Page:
Proper AC Sizing

Why an Oversized Air Conditioner or Heat Pump Is Bad News

proper ac sizingAn oversized air conditioner or heat pump doesn't mean cool comfort for you. It means higher first costs, higher electricity bills, and a home that's uncomfortable to be in.

Oversized air conditioners run up your utility bill. An oversized unit short-cycles (runs for shorter periods of time than it should), and uses more electricity than a properly sized unit due to the start and stop cycles. Air conditioners operate more efficiently the longer they run continuously, and should be sized so they don't turn on and off frequently on hot days. A properly sized system will run continuously to maintain 75° in your home when it is 95° outdoors.

An oversized air conditioner can cover up other problems. Ducts that are leaky or have restricted air flow, improper refrigerant charge, and dirty coils and filters can make an air conditioner work much harder than it should. An oversized unit may be able to put out cold air even when these problems exist. But these conditions can mean costly breakdowns and the spread of pollutants into your living space.

Oversized air conditioners cost more to buy and don't last as long. Don't pay extra for an air conditioner that's too big for your house. The larger system will cost you hundreds of dollars more and give you fewer years of service - and bad service besides.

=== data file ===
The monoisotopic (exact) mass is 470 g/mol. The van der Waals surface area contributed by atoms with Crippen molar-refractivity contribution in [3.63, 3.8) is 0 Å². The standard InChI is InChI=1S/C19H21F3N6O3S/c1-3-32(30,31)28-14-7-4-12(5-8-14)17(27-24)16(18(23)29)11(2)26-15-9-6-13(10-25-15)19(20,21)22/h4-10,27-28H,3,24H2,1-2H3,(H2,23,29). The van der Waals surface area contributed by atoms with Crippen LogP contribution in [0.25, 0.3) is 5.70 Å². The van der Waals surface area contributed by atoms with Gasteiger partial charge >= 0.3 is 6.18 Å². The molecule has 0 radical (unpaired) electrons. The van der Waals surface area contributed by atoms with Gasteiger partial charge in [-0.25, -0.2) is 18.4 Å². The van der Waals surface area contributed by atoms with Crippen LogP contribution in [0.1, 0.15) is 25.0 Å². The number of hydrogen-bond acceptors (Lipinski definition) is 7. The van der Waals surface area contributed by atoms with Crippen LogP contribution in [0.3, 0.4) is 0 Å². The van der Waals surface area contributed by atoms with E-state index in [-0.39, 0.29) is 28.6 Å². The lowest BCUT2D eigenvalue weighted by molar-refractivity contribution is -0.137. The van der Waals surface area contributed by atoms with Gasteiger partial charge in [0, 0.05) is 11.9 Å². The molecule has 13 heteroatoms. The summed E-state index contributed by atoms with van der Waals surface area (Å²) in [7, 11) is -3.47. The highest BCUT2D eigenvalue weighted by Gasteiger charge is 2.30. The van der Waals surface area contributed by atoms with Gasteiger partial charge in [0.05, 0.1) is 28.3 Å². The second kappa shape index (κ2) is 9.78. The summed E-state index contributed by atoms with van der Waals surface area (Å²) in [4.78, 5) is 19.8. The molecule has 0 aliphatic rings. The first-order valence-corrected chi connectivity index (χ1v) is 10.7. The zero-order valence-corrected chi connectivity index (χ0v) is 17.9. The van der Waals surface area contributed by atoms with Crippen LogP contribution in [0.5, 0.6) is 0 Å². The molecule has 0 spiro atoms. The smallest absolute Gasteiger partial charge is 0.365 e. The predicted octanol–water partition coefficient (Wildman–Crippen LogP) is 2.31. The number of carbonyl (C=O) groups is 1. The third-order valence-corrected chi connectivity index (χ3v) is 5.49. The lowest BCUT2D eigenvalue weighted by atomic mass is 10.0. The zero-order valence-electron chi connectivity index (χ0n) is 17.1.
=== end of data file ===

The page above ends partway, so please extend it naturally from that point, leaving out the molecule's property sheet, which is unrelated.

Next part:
An oversized air conditioner makes your house clammy. A unit that's too big can't dehumidify the air effectively because it runs for only short periods at a time. The indoor coil never gets cold enough to do its job of removing moisture from the air. An oversized unit will leave your home cold and clammy, especially in humid climates like ours.

Oversized air conditioners are noisy. The bigger the air conditioner the more air rushes through the ducts and grilles. Often the grilles are not designed for the larger unit, so the noise will get even louder as air tries to force its way through the small openings.

There is no happy medium with an oversized unit. It delivers noisy blasts of frigid air, then shuts off while moisture builds. On hot days, it will do this repeatedly, making the home more and more uncomfortable as the day passes.

Tips for Buying the Right Size Air Conditioner

  • Don't use a contractor who wants to size your unit solely on the square footage of your house or the system that was originally installed. Contractors should calculate how much cooling a home needs according to guidelines such as the Air Conditioning Contractor's of America's Manual J. To gather the information necessary, a contractor should spend about an hour poking around your house, taking measurements in each room and asking questions. He or she needs to measure floors, ceilings, and walls-including all the windows and the crawl space. Some other factors that go into the load calculation formula include the amount of insulation you have in your walls, floor and ceiling, indoor and outdoor temperatures, number of occupants, shading, siding, and roof color.

  • Request a copy of the cooling load calculation (or computer printout) before the work begins. Most HVAC Contractors will not release a copy of the document to you until you have committed in writing to have them do the work. The reason for this is that they are concerned the homeowner will give a copy to the low budget competitor who can't or won't do the load calculation but will use the original HVAC Contarctor's knowledge and hard work to properly size the equipment. Question the contractor if the calculations do not include at least all the items mentioned above, or if they require an explanation.